A one-sided fight that lasted about 15 minutes—that's how a neighbor described the attack he witnessed on Juniper Street in Bankers Hill during the early morning hours of April 19, 2013.
By the time police arrived, the two men involved were laying on the street next to each other.
"That's my boss," said Higinio Salgado, sitting up, noticeably drunk and covered in blood. The police used two pairs of handcuffs to restrain the 320-pound man, who later claimed he had no idea how he and his boss ended up outside. Graham Downes, his face pale as he lay on the street in front of his home, didn't move.
Two days later, Downes, 56, a well-known architect, developer and rugby player, succumbed to his brain injuries and died. A year later, a jury found Salgado, a property manager for Downes, guilty of second-degree murder. He's scheduled to be sentenced on Tuesday, July 8, and faces 15 years to life in prison.
As the hearing draws near, family and close friends have been tasked with writing about their loss. Their statements will be read aloud in court before the judge sentences Delgado.
"It's the hardest letter I've had to write," says developer Brett Miller, looking out at the ocean view from the bar inside Tower 23, the slick boutique hotel Downes helped him design. "I've started and stopped a few times, and I always write down the same words: I'm lost.' There are just no words that could describe what all of us have lost."
In this computer-aided world, not all architects can draw. Downes, though, was known for his ability to sketch by hand, skillfully picturing not only the architecture of a place, but also the people who would eventually fill it.
"When he would draw and sketch, the little details he added would bring it to life," says Maria Carrillo, who worked with Downes for 16 years.
A magnetic man who knew how to have a good time, Downes shone brightest when designing for the hospitality industry—the eye-catching designs of Tower 23, Hard Rock Hotel San Diego's interior, Basic, Chive and Hotel Palomar are often mentioned when he and his work are discussed.
"He had a strong interest in making sure people had a lot of fun," says Andrew Duncan, one of Downes' closest friends. "He wanted to make sure people had a great environment in which to play."
Duncan, who, like Downes, grew up in South Africa, has stacks of his friend's sketches. He's currently working with the NewSchool of Architecture + Design on an exhibition of the drawings set to open later this year. Meanwhile, Carrillo's working on publishing a book of Downes' drawings.
"It's just such a lost art," Carrillo says. "Graham could draw and design anything on the back of a napkin."
Graham Downes Architecture, Inc. was a firm that attracted designers and architects from around the world. Every few months, Carrillo says she had fun counting the number of languages the staff could speak. The international workforce, she says, was drawn to the firm's commitment to the clean, minimalist-design philosophies advocated by the German Bauhaus art school. Downes attached the suffix "haus" to everything he could—Blokhaus was the name of both his office and the development and leasing arm of his firm. Throughout his career, he never veered from the design philosophy.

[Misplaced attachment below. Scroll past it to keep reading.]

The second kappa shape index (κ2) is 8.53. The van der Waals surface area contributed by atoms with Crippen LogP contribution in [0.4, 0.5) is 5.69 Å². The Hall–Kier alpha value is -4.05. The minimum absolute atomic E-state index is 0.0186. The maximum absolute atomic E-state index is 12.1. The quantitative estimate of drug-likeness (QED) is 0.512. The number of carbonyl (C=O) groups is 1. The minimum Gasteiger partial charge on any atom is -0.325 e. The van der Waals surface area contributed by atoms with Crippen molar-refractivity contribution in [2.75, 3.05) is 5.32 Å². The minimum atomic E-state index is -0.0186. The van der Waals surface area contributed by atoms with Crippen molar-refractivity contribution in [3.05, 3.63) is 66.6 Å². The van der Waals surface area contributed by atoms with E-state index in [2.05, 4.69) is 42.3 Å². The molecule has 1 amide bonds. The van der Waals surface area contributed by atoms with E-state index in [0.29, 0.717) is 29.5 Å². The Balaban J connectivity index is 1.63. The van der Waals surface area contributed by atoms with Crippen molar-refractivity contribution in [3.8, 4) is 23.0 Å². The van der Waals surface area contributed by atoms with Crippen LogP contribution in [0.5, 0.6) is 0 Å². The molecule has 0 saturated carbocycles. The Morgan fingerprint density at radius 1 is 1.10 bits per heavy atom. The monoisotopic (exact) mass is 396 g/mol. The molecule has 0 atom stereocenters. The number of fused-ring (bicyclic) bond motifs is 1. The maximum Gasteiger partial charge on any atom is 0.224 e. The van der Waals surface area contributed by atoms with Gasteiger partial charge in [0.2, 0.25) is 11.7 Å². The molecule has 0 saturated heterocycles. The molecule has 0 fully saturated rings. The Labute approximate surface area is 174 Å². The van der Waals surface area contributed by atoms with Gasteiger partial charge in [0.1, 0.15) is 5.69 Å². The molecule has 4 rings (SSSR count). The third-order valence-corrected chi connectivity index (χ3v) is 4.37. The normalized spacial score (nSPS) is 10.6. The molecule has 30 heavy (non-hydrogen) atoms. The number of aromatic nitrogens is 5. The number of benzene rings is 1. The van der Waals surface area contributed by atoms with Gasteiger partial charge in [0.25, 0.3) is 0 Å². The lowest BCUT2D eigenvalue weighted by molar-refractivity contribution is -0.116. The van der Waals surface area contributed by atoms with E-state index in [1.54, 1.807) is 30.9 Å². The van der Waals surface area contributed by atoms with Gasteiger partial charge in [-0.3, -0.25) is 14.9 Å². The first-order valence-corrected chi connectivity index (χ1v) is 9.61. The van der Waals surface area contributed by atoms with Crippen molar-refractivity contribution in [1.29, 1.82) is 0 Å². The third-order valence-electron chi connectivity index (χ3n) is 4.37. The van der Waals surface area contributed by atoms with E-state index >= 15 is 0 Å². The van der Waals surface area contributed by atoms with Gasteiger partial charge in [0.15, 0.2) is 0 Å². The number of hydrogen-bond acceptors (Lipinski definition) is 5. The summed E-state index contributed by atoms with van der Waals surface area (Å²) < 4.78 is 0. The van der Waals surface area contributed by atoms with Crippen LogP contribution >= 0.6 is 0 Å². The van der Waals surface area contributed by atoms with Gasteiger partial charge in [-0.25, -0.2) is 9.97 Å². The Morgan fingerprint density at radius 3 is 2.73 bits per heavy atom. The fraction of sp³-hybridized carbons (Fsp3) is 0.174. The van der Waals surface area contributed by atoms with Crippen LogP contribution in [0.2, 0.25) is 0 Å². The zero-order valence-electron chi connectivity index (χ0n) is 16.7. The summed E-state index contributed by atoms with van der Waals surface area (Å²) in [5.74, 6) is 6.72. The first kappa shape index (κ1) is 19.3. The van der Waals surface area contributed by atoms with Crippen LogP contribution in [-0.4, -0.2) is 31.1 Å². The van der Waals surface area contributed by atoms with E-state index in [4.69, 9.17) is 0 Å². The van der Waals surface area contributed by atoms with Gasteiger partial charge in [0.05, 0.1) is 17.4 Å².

The "Once a Blokhead, Always a Blokhead" Facebook group has 36 members, mostly young, up-and-coming architects and designers; the group is just a small selection of people who've worked alongside and been influenced by Downes. Michael Soriano, Don Hollis and Armando Hurtado are among the more recognizable names who've gone on to shape the look of San Diego and beyond.
Gregory Strangman, a developer who worked with Downes on projects like the Downtown nightclub Thin, laughs as he describes Downes as having "a little Steve Jobs in him." The hard-nosed man, Strangman explains, pushed and argued with his employees and even his clients over issues as seemingly unimportant as painting a room stark white or cream—details Downes believed would genuinely impact a project. His tough approach wasn't always appreciated—he lost clients and employees—but friends say he had the ability to pull the best out of people.
"People who went in the door came out better designers and better architects because of Graham," Carrillo says. "He asked a lot of me and everyone else, but he was always able to fire up the troops, get us amped up."
While the firm's designs of new buildings are notable, Downes also had a knack for breathing new life into old buildings. He was selected as the architect to help with the revitalization of the outdated Uptown District Shopping Center in Hillcrest anchored by Ralphs and Trader Joe's. The revamp will likely be his last-ever realized design. A spokesperson for the project says that great care is being taken to honor the design's intent and integrity.
"When the first phase opens in the fall, you'll definitely be able to recognize Graham's fingerprint," says Hollis, who teamed with Downes on the project.